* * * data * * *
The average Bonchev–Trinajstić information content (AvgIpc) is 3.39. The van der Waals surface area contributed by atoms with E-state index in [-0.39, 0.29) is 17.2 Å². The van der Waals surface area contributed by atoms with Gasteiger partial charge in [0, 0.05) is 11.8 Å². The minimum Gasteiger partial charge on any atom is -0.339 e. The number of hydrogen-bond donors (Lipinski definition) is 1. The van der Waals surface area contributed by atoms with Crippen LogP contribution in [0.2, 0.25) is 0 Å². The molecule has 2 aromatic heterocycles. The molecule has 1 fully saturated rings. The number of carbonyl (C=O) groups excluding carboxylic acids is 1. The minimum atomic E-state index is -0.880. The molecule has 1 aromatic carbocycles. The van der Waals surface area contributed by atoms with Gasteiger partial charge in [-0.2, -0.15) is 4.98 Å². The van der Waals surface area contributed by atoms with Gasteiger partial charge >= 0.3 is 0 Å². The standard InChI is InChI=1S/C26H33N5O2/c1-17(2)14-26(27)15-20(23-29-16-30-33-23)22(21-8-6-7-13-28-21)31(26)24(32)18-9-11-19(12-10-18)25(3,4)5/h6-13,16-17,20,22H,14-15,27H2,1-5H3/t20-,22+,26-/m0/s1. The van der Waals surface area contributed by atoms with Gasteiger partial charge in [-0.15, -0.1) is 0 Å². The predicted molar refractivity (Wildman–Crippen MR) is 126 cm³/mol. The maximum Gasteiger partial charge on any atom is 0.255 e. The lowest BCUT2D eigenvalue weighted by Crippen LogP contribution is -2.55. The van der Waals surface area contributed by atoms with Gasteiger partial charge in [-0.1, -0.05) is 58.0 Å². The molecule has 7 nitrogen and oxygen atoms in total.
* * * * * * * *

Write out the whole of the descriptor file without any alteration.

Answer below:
The average Bonchev–Trinajstić information content (AvgIpc) is 3.39. The van der Waals surface area contributed by atoms with E-state index in [-0.39, 0.29) is 17.2 Å². The van der Waals surface area contributed by atoms with Gasteiger partial charge in [0, 0.05) is 11.8 Å². The minimum Gasteiger partial charge on any atom is -0.339 e. The number of hydrogen-bond donors (Lipinski definition) is 1. The van der Waals surface area contributed by atoms with Crippen LogP contribution in [0.2, 0.25) is 0 Å². The molecule has 2 aromatic heterocycles. The molecule has 1 fully saturated rings. The number of carbonyl (C=O) groups excluding carboxylic acids is 1. The minimum atomic E-state index is -0.880. The molecule has 1 aromatic carbocycles. The van der Waals surface area contributed by atoms with Gasteiger partial charge in [-0.2, -0.15) is 4.98 Å². The van der Waals surface area contributed by atoms with Gasteiger partial charge >= 0.3 is 0 Å². The standard InChI is InChI=1S/C26H33N5O2/c1-17(2)14-26(27)15-20(23-29-16-30-33-23)22(21-8-6-7-13-28-21)31(26)24(32)18-9-11-19(12-10-18)25(3,4)5/h6-13,16-17,20,22H,14-15,27H2,1-5H3/t20-,22+,26-/m0/s1. The van der Waals surface area contributed by atoms with Gasteiger partial charge in [-0.15, -0.1) is 0 Å². The predicted molar refractivity (Wildman–Crippen MR) is 126 cm³/mol. The maximum Gasteiger partial charge on any atom is 0.255 e. The lowest BCUT2D eigenvalue weighted by Crippen LogP contribution is -2.55. The van der Waals surface area contributed by atoms with Gasteiger partial charge in [-0.1, -0.05) is 58.0 Å². The molecule has 7 nitrogen and oxygen atoms in total.